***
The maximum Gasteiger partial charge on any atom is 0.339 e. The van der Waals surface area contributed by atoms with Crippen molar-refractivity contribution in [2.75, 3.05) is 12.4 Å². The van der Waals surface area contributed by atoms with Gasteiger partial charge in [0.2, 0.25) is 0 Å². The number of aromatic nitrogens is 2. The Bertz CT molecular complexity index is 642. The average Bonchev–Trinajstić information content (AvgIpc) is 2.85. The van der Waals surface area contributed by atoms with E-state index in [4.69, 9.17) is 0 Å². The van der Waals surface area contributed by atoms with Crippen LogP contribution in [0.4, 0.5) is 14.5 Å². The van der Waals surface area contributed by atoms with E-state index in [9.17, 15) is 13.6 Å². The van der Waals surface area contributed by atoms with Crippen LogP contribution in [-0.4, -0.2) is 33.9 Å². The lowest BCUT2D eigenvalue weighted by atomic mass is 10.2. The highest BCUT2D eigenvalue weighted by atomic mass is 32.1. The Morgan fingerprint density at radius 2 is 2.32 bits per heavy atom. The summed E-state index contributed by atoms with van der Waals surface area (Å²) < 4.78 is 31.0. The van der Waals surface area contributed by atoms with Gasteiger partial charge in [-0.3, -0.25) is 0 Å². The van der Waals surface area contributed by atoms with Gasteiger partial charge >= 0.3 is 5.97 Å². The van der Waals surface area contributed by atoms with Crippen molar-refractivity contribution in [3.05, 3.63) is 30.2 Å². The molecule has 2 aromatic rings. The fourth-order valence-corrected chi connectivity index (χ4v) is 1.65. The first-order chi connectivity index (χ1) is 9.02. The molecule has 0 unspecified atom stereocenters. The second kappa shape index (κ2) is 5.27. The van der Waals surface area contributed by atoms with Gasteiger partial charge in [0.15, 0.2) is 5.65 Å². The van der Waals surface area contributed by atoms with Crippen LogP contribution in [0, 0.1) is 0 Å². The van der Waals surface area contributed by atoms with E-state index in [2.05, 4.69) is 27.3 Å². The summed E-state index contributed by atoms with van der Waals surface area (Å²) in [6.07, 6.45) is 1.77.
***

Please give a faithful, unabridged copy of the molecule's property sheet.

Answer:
The maximum Gasteiger partial charge on any atom is 0.339 e. The van der Waals surface area contributed by atoms with Crippen molar-refractivity contribution in [2.75, 3.05) is 12.4 Å². The van der Waals surface area contributed by atoms with Gasteiger partial charge in [0.2, 0.25) is 0 Å². The number of aromatic nitrogens is 2. The Bertz CT molecular complexity index is 642. The average Bonchev–Trinajstić information content (AvgIpc) is 2.85. The van der Waals surface area contributed by atoms with E-state index in [4.69, 9.17) is 0 Å². The van der Waals surface area contributed by atoms with Crippen LogP contribution in [0.4, 0.5) is 14.5 Å². The van der Waals surface area contributed by atoms with E-state index in [9.17, 15) is 13.6 Å². The van der Waals surface area contributed by atoms with Crippen LogP contribution in [-0.4, -0.2) is 33.9 Å². The lowest BCUT2D eigenvalue weighted by atomic mass is 10.2. The highest BCUT2D eigenvalue weighted by atomic mass is 32.1. The Morgan fingerprint density at radius 2 is 2.32 bits per heavy atom. The summed E-state index contributed by atoms with van der Waals surface area (Å²) < 4.78 is 31.0. The van der Waals surface area contributed by atoms with Gasteiger partial charge in [-0.3, -0.25) is 0 Å². The van der Waals surface area contributed by atoms with Gasteiger partial charge >= 0.3 is 5.97 Å². The van der Waals surface area contributed by atoms with Crippen molar-refractivity contribution in [3.05, 3.63) is 30.2 Å². The molecule has 2 aromatic rings. The fourth-order valence-corrected chi connectivity index (χ4v) is 1.65. The first-order chi connectivity index (χ1) is 9.02. The molecule has 0 unspecified atom stereocenters. The second kappa shape index (κ2) is 5.27. The van der Waals surface area contributed by atoms with Gasteiger partial charge in [0.15, 0.2) is 5.65 Å². The van der Waals surface area contributed by atoms with Crippen LogP contribution in [0, 0.1) is 0 Å². The van der Waals surface area contributed by atoms with E-state index in [2.05, 4.69) is 27.3 Å². The summed E-state index contributed by atoms with van der Waals surface area (Å²) in [6.07, 6.45) is 1.77.